Does masturbation prevent prostate cancer if engaged in early in life? That’s highly debatable as a delightful online dialogue between mathematician Tanya Khovanoova and myself illustrates.
Just about two years ago she wrote an article called, "Masturbation and Prostate Cancer." Granted this is an unusual topic for someone who writes about the applications of math to life in general. But since she focuses on mathematical probabilities and variables, what she writes makes a lot of sense. Here’s what she wrote (cited with permission):
“My English teacher and editor Sue Katz wrote a funny blog entry about masturbation: “Sex and the Single Hand: Stroke Your Way to Health”.
“I followed the link of one of the studies she mentions to the BBC article “Masturbation ‘cuts cancer risk’”, where ” … They found those who had ejaculated the most between the ages of 20 and 50 were the least likely to develop the [prostate] cancer.”
“When I hear such results, my first question is, 'How was the study conducted?' It appears that Australian researchers questioned over 1,000 men who had developed prostate cancer and 1,250 who had not about their [past] sexual habits.
The problem with asking people about their sexual habits 30 years ago is that there are a large number of dead people you can’t ask. What if the most active masturbators have died from fatigue?
“Should you masturbate more to reduce your cancer risk as the BBC suggests?“Prostate cancer might not be related to masturbation at all, but rather to something else that correlates with masturbation.
• It could be that men who have a higher libido have less prostate cancer.
• Or that men who have more free time have less prostate cancer.
• Or that men who are not depressed have less prostate cancer. • Or that men who have higher speed Internet connections have less prostate cancer.
“In case you are wondering how one’s Internet connection is related to all this, let me remind you of a joke about a conversation between two geeks.
— “When you look at a girl, what do you notice first?”
— “Her hair, then her eyes, then her nose, then her lips — I have dial-up.”
Tanya concluded: “One thing I know for sure: women who masturbate have even less prostate cancer than men who masturbate. Hooray for masturbation!” (Cited at www.blog.tanyakhovanova.com/?p=26. Reproduced with permission.)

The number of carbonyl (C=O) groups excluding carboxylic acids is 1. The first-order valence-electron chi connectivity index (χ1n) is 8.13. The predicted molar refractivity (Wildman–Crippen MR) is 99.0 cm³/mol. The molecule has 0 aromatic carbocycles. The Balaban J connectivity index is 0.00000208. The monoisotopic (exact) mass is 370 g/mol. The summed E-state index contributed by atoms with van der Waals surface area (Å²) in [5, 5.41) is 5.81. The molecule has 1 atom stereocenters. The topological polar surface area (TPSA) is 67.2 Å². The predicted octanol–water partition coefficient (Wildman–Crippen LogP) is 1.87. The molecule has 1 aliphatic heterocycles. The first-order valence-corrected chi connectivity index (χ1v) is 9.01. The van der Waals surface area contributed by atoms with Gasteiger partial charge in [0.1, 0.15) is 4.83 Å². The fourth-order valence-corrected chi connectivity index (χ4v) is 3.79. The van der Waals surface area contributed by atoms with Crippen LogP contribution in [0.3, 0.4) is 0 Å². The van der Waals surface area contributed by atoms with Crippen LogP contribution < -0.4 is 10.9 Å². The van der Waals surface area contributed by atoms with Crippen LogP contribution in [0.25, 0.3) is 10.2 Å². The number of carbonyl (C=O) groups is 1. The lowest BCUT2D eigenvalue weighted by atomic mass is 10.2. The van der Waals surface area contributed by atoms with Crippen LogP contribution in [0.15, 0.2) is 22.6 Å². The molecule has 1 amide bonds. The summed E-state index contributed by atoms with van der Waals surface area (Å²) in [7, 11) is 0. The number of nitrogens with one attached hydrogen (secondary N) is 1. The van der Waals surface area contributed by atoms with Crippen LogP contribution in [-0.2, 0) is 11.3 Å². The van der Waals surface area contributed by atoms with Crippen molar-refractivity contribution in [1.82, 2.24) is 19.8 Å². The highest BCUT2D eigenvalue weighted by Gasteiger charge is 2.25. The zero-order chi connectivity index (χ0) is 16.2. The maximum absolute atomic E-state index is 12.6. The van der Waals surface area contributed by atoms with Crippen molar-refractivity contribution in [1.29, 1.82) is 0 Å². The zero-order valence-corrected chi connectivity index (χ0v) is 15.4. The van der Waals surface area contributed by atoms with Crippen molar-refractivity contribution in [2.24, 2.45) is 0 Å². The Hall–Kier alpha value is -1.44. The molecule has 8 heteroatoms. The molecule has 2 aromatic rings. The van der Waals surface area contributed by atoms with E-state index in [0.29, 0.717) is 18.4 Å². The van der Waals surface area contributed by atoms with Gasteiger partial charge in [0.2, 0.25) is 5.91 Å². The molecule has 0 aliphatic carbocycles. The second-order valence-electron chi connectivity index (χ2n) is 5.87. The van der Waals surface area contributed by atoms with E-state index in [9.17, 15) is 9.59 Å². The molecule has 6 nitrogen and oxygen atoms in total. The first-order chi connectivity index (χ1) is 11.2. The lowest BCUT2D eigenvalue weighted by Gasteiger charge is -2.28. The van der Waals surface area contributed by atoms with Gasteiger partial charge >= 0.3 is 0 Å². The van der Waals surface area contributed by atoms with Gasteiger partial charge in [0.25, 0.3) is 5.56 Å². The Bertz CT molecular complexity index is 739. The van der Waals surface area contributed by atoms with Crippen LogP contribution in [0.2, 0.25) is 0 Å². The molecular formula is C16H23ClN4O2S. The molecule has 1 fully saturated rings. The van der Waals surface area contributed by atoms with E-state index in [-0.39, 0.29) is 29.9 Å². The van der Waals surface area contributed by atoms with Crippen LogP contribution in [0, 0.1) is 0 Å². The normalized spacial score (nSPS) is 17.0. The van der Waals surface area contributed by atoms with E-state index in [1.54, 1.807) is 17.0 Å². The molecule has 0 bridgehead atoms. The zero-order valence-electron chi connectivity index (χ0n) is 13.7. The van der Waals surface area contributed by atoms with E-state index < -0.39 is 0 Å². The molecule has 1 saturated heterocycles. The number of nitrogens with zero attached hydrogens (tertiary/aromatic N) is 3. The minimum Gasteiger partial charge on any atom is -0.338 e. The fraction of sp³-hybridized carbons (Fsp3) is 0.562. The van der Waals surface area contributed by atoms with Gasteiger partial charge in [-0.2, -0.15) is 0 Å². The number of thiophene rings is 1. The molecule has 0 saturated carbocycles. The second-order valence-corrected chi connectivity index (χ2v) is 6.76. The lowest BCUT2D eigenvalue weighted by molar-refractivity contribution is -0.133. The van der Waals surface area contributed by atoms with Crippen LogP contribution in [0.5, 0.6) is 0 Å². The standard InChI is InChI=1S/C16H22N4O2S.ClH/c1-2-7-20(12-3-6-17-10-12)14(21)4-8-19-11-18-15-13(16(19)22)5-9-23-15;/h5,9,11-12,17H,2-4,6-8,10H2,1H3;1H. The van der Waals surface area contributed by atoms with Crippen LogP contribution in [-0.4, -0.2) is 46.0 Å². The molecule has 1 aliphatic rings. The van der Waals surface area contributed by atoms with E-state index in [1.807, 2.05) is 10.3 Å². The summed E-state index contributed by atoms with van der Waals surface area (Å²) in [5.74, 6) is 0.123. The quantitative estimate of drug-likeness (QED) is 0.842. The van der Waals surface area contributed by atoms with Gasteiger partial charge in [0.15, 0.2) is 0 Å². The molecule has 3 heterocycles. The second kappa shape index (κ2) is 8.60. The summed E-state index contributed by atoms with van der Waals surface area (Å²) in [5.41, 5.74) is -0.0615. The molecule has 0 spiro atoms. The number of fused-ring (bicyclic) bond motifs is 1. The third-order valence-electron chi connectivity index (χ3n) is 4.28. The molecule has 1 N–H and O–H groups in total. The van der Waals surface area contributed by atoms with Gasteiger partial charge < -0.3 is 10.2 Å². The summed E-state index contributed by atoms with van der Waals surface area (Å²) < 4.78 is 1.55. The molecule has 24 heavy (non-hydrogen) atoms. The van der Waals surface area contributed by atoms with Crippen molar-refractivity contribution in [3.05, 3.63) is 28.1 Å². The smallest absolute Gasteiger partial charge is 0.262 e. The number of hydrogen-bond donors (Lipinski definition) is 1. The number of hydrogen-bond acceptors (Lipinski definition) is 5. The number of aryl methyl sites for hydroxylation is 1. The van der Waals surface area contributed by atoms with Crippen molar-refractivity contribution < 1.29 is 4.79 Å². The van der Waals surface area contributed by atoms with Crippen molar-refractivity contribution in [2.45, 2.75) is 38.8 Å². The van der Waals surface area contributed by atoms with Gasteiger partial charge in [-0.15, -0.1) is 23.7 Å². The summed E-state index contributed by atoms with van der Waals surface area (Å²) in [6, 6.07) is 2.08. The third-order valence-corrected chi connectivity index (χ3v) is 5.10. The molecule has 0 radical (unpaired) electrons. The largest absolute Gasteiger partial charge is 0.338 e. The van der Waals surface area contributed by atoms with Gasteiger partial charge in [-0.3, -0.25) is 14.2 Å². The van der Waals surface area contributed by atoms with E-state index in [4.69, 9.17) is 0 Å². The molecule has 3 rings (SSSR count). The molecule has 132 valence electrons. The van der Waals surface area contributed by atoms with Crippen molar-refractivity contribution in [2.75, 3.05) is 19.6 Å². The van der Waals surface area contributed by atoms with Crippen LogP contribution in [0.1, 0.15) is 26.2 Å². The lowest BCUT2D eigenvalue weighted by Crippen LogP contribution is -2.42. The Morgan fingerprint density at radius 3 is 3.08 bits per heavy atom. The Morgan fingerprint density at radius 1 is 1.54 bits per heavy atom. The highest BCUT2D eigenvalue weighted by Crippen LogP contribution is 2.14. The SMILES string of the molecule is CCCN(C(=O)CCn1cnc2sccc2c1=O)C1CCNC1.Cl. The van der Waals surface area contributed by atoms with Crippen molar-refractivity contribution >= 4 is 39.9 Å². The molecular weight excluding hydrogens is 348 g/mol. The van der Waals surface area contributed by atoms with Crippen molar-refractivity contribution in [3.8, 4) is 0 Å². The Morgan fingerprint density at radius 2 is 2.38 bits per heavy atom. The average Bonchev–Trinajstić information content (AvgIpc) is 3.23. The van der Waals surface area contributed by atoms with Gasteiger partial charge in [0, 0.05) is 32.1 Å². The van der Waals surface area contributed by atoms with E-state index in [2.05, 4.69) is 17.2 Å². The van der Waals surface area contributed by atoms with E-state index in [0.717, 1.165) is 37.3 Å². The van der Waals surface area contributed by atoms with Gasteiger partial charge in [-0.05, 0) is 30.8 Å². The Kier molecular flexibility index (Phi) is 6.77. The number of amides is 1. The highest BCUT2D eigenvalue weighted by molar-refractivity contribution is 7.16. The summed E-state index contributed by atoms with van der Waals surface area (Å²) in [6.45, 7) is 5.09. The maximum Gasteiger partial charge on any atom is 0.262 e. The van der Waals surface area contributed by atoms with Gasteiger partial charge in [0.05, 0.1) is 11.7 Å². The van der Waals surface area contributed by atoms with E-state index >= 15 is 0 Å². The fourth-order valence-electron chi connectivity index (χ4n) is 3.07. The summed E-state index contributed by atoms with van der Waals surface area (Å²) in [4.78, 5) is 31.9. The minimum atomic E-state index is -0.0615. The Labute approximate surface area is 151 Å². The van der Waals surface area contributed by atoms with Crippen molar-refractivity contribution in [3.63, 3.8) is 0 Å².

I wrote Tanya thanking her for her exquisitely funny expose. Here’s what I told her:
I love the way you expressed the variety of variables that could explain how a man can lower prostate cancer risk, other than masturbation.
I’ve written on my blog (ConquerProstateCancer.com) that there are no valid studies corroborating any connection between masturbation and the reduction of prostate cancer risks. Recalling what intimate acts you did or didn’t do thirty years earlier is hardly a reliable basis for concluding what contributes to good health.The only study that could either prove or disprove that masturbation reduces prostate cancer is a randomized, double-blind study over several decades. Specifically men in their twenties would have to be randomly assigned to one of two groups: celibates and studs, and STAY that way for the next thirty years! Failing that, social scientists cannot possibly conclude whether masturbation helps or hinders.
There are hardly any men I know who would consent to belong to the celibate category for the sake of science!
Later on I thanked Tanya again for our agreeable interchange, adding that it makes for great insight about the questionable validity of some social scientific conclusions. It also makes for a good laugh, which we all need!Ain’t that the truth!!